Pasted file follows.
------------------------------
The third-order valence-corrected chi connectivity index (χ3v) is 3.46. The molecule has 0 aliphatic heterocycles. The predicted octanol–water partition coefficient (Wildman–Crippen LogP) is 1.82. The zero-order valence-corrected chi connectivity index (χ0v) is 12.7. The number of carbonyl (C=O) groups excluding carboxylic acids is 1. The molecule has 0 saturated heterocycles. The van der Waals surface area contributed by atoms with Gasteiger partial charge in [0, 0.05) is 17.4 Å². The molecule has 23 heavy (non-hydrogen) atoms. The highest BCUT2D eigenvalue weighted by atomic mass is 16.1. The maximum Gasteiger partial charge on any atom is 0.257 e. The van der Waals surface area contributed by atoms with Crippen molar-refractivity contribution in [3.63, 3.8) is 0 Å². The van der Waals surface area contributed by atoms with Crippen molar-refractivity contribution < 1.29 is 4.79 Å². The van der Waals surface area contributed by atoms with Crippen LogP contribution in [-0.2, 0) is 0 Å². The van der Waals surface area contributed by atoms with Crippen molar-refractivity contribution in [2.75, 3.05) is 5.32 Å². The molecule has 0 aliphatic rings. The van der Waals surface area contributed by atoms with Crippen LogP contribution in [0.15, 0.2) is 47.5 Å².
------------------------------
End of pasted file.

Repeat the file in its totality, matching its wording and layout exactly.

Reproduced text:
The third-order valence-corrected chi connectivity index (χ3v) is 3.46. The molecule has 0 aliphatic heterocycles. The predicted octanol–water partition coefficient (Wildman–Crippen LogP) is 1.82. The zero-order valence-corrected chi connectivity index (χ0v) is 12.7. The number of carbonyl (C=O) groups excluding carboxylic acids is 1. The molecule has 0 saturated heterocycles. The van der Waals surface area contributed by atoms with Gasteiger partial charge in [0, 0.05) is 17.4 Å². The molecule has 23 heavy (non-hydrogen) atoms. The highest BCUT2D eigenvalue weighted by atomic mass is 16.1. The maximum Gasteiger partial charge on any atom is 0.257 e. The van der Waals surface area contributed by atoms with Crippen molar-refractivity contribution in [3.63, 3.8) is 0 Å². The van der Waals surface area contributed by atoms with Crippen molar-refractivity contribution < 1.29 is 4.79 Å². The van der Waals surface area contributed by atoms with Crippen LogP contribution in [-0.2, 0) is 0 Å². The van der Waals surface area contributed by atoms with Crippen molar-refractivity contribution in [2.75, 3.05) is 5.32 Å². The molecule has 0 aliphatic rings. The van der Waals surface area contributed by atoms with Crippen LogP contribution in [0.15, 0.2) is 47.5 Å².